I initially struggled to connect my work at AustLit with the weekly responsibilities and tasks required at Corella Press. This was largely due to the academic vs. creative and industry-focused approach each role required. However, eventually I was able to separate the roles in my mind, and gained insights in my research that aided me in working on both projects. This enhanced my ability to multi-task and take on responsibility as a researcher for the Corella team, and writing the first draft of Jeannie Lockett’s biography.
I was passionate as an AustLit intern at Corella Press to bring my research skills to the role as an editor and team member, do my best, and prove my ability as a creative industry professional.

The Corella Press meetings each week differed in focus, depending on the work required weekly for the project, with the aim of developing our practical skills and work ethic. Some weeks our focus was on learning how to edit and proofread, which we then had to apply in tasks across the semester through several rounds of editing The Millwood Mystery by Jeannie Lockett (the second book we are launching this year!). Through this hands-on process I gained confidence in my ability to transcribe, edit and proofread manuscripts, finding it a particularly rewarding experience. 

In week 4, we learned the rhetoric of an acquisitions meeting within a bigger publishing house, before developing our own acquisitions proposal that we delivered to the Acting Director, Dr. Richard Newsome.

This gave me insight into the publishing technicalities and also our role in making authors of the past relevant and engaging for modern readers today. This included the process of identifying the genre of our manuscript and pitching it for a reading audience to Dr Newsome.

One of the things I found beneficial for my development at Corella Press was the opportunity to hear and connect with professionals from Australia’s wider publishing industry, with guest speakers from IngramSpark, AustLit and UQ Press. 

A particular instance that had an impact on me was in week nine when Sally Matthews from the Marketing Team at UQ Press came and shared with us the work involved in marketing and promoting a new release, with consideration to sales, meeting the vision of the organisation and supporting their authors. She used a book of poetry, The Lost Arab by Omar Sakr, as a case study of the process involved in employing social media and contacting influencers and reviewers to get the book in the hands of the reading public. Hearing her speak of her professional journey and her work in UQP’s marketing team positively shaped my attitude about the possibilities I could pursue in publishing. Recognising in myself a passion for this aspect of the industry, I was able to bring my personal love of blogging to the team with the idea of hosting a blogtour launch ahead of our Corella Press book-release—so hey pursue your hobbies, guys!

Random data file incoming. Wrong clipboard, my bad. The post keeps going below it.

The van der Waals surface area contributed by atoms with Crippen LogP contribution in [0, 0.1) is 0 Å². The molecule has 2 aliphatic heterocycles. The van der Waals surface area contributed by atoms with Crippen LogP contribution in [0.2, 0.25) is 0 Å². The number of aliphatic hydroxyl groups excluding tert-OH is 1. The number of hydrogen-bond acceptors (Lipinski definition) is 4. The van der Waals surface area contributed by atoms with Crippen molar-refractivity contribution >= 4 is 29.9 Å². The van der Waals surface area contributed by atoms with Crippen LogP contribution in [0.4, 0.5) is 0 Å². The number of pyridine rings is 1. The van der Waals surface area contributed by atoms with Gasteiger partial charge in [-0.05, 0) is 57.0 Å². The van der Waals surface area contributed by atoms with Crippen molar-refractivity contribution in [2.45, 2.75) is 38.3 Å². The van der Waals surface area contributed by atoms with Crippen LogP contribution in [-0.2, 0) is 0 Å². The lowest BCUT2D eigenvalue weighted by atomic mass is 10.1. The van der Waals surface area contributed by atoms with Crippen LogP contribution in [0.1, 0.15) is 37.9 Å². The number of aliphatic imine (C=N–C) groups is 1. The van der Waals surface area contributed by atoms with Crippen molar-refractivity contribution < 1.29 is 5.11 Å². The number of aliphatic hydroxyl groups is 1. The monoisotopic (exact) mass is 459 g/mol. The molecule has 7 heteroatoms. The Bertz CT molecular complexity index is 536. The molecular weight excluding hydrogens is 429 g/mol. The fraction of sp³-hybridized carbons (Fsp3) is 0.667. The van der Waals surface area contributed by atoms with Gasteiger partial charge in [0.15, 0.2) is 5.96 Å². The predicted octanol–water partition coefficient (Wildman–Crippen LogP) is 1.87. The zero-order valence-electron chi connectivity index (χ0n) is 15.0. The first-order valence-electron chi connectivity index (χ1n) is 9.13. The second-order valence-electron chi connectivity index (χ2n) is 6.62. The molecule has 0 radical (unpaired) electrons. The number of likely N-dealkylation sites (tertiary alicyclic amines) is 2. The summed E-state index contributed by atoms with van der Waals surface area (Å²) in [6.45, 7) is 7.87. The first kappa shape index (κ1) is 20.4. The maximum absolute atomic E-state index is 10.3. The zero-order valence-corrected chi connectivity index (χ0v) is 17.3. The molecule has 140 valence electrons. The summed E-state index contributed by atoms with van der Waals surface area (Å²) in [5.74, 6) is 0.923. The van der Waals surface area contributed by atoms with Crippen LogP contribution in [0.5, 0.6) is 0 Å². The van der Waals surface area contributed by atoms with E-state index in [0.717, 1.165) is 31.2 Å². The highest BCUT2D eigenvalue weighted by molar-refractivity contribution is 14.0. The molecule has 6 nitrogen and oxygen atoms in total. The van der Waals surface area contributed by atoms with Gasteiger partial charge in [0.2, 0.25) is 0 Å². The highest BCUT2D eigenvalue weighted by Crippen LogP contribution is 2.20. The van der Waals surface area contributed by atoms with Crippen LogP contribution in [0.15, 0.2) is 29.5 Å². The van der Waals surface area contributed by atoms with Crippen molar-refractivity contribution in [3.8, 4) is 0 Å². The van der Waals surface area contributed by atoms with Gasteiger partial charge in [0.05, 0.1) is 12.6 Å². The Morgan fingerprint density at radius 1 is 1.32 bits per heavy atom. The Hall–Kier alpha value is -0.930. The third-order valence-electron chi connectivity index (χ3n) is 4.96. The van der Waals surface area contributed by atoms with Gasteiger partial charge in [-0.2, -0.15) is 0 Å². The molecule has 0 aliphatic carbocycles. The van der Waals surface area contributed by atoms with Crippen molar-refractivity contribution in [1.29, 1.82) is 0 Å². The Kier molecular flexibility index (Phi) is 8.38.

Having Meg approve and assign to me this task of co-organising the blog-tour with the wonderful Eva encouraged me to take on responsibility in my team and feel empowered as a young industry professional.

Truthfully, my professional practice at AustLit and Corella Press has been transformative in helping me develop my industry skills and confidence as a young writer and publisher in training. It has provided me with experience to apply my academic and theoretical knowledge into practical real-world outcomes as a researcher, editor and writer in the related industries. 

I feel privileged alongside my fellow interns to have been involved in the cultural contribution of AustLit as a key information resource and record of Australia’s publishing history, and be a part of the legacy of Corella Press in preserving and uncovering unique voices from Australia’s literary past. I am beyond thrilled to see these two nineteenth-century works by some genuinely marvellous Australian female writers get relived and loved by a new generation of readers.

Joy is a third-year UQ student majoring in English Literature and History. She is thrilled, as a Corella Press intern, to see the works of nineteenth-century Aussie female writers like Mary Helena Fortune and Jeannie Lockett, see the light of day again and be read by passionate readers like herself. Joy blogs at

The  books the interns were working on are:

                                        Bridget's Locket and Other Mysteries

                                                      The Millwood Mystery


These beautiful collectable books can be purchased from Avid Reader (, as well as from the Corella Press site from Friday 30th August, (


1 comment:

  1. What fantastic insight! I love peering behind the publishing curtain ;) Thank you so much Joy, and Veronica for sharing her story!